Tuesday 17 June 2014

Elderflowers from field to bottle

Last week I shared with you how I learnt to pick the perfect elderflower while at Belvoir Fruit Farms. Of course it is all very well picking them but what happens to them after that? Pev Manners, the MD of Belvoir Fruit Farms, had filled his bag so we took them back to Belvoir Fruit Farms to be weighed. These are the same scales that is used when the local pickers come each afternoon with their day's bounty.
My not so impressive picking effort
I thought at first I'd done quite well but compared to Pev's it was a bit of a pathetic effort. Mine weighed in at 0.4kg while Pev's hit the scales at 2.5kg. A definite advantage of height and many years' experience! To keep up with the popularity of their elderflower drinks Belvoir Fruit Farms need around 50 tons of elderflowers to be picked each May and June. At the beginning of the week they were on target to achieve this with over 30 tons having been brought in.
My pick on the left and Pev's full bag on the right
After donning the blue hairnet and paper jacket it was time to scrub up so we could have a look at the production areas. Pev told me he could tell me the recipe for for making elderflower cordial but he only knew how to make it in vast quantities! It is though the same recipe his mother Mary used when they started out 30 years ago.
Sugar going in for making the syrup
Any cordial or pressé needs sugar and so a sugar syrup is made to add the mixture later on. Belvoir Fruit Farms now make a 'light' version of their elderflower pressé with 30% less sugar in whilst resisting the temptation to turn to artificial sweeteners. Pev said this is what he mainly drinks at home.
Elderflowers in the first mixing stage
Once the elderflowers are brought in they are steeped overnight in vast tubs. There are huge vats of various concoctions at different stages around the factory. Once the elderflowers have been used they need to be cleared out so the next batch can be started on.
Clearing out the used elderflowers
Certain areas are reserved solely for making the organic versions of their cordials and pressés. In all their products Belvoir Fruit Farms use only natural ingredients with the water coming from a spring in the Vale of Belvoir. In the elderflower drinks whole lemons are used for flavouring – not concentrate.
Organic elderflowers and lemons plus Vale of Belvoir spring water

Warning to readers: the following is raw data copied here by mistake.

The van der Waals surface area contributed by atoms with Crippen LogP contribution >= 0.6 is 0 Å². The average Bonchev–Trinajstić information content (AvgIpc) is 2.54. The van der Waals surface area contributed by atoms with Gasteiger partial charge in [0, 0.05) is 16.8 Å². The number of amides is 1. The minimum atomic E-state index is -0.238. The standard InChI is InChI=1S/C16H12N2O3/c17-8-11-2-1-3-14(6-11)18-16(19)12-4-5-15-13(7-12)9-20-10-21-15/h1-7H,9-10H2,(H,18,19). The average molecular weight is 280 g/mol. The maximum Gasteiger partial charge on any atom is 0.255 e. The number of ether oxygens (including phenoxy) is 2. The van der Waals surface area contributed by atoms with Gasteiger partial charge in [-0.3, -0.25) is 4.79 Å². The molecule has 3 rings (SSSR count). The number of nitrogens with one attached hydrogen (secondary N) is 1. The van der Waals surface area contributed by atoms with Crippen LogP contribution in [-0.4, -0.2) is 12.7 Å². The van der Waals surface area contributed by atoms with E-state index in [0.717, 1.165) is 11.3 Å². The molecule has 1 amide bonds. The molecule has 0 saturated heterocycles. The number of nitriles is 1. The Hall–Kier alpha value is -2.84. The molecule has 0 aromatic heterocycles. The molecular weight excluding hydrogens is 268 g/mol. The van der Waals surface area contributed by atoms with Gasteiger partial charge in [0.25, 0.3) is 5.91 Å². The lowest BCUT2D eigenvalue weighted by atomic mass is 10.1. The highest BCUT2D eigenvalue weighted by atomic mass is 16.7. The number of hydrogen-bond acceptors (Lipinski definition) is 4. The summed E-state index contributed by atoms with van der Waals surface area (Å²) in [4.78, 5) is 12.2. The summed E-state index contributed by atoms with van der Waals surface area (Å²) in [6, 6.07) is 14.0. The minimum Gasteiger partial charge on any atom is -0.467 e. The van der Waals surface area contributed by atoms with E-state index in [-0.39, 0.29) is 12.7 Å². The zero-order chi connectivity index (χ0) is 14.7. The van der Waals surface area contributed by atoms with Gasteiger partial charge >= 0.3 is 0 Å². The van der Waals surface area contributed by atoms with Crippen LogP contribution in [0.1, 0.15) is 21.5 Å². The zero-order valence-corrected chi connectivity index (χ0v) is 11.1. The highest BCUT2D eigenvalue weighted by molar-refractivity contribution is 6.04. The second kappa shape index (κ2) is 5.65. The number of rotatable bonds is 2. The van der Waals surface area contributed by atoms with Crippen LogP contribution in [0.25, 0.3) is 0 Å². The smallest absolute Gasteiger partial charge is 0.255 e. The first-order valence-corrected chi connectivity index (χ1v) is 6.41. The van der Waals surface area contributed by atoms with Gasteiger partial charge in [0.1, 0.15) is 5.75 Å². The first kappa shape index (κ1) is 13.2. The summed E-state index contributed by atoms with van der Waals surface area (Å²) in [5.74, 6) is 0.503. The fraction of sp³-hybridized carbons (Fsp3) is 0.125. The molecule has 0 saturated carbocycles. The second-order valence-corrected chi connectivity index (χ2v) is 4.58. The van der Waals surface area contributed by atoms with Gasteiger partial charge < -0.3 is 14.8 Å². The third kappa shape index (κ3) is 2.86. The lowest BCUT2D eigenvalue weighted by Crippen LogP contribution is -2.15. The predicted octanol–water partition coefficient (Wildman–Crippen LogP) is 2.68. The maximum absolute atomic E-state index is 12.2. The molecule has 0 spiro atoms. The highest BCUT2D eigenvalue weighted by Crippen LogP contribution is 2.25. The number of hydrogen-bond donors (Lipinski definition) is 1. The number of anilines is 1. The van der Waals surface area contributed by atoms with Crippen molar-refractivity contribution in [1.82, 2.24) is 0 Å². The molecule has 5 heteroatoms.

Whilst elderflower is the main focus at this time of year other flavours still need to be made to keep up with demand. Much of the Belvoir Fruit Farm's range is based on seasonal English soft fruit as the business was originally a pick-your-farm. Over the years other varieties have been developed using some the finest produce from around the world.
Lemongrass ready to be mixed with lime
Once the made the drinks need to be bottled and labelled in preparation to be sold. The pressé is sold in 75cl and the ever popular 25cl bottles. Today it was the turn of the 25cl to be bottled.
Pressé whizzing round the bottling plant
Once bottled and the cap goes on each bottle is carefully labelled.
Each bottle is carefully labelled before being boxed
Each label needs to be tailored according to which country they are destined for. Belvoir Fruit Farms drinks are now sold around the world. Bottles being exported to Canada need to be written in both French and English.
Lime and Lemongrass Pressé off to Canada
The boxing machine picks up the pressé bottles like they skittles and puts them in the boxes ready to be shipped.
All ready to be boxed
Next door the machines are set up for bottling the bigger bottles of the cordial. Pev knows every stage of the process from bringing in the elderflowers through production and bottling until they are ready to leave the premises. He also knows when every machine was bought and the cost of it. The success of Belvoir Fruit Farms means that next year they will be opening another site just two miles away. For the company it was crucial they remained true to their roots in the Vale of Belvoir.
Elderflower cordial on its way to be labelled

After the cordial is bottled, capped, labelled and then extras put on by hand, such cardboard competition collars, the bottles are boxed. Different retailers like different quantities in each box. The logistics of getting the right bottles to the right destination is obviously quite complicated. 
No bad backs here - this machine can lift four boxes at a time
All this was rather thirsty work so it was a good job there was a spare bottle for me to have...

I was a guest of Belvoir Fruit Farms. All words and photographs are my own.


  1. oh wow, so nice to see behind the scenes :) looks like such a fun day. Would love one of those drinks now, its so refreshing x

    1. I was really impressed how much they do themselves there. Only drop left in that bottle now!

  2. Elderflower cordial is beautifully refreshing. Really interesting to see how it is made big-scale. Looks like a fascinating day!

    1. I was surpised how simple they manage to keep the recipe and that they did everything themselves there.


I appreciate your comments. If you have any tips, tricks or tweaks please pass them on!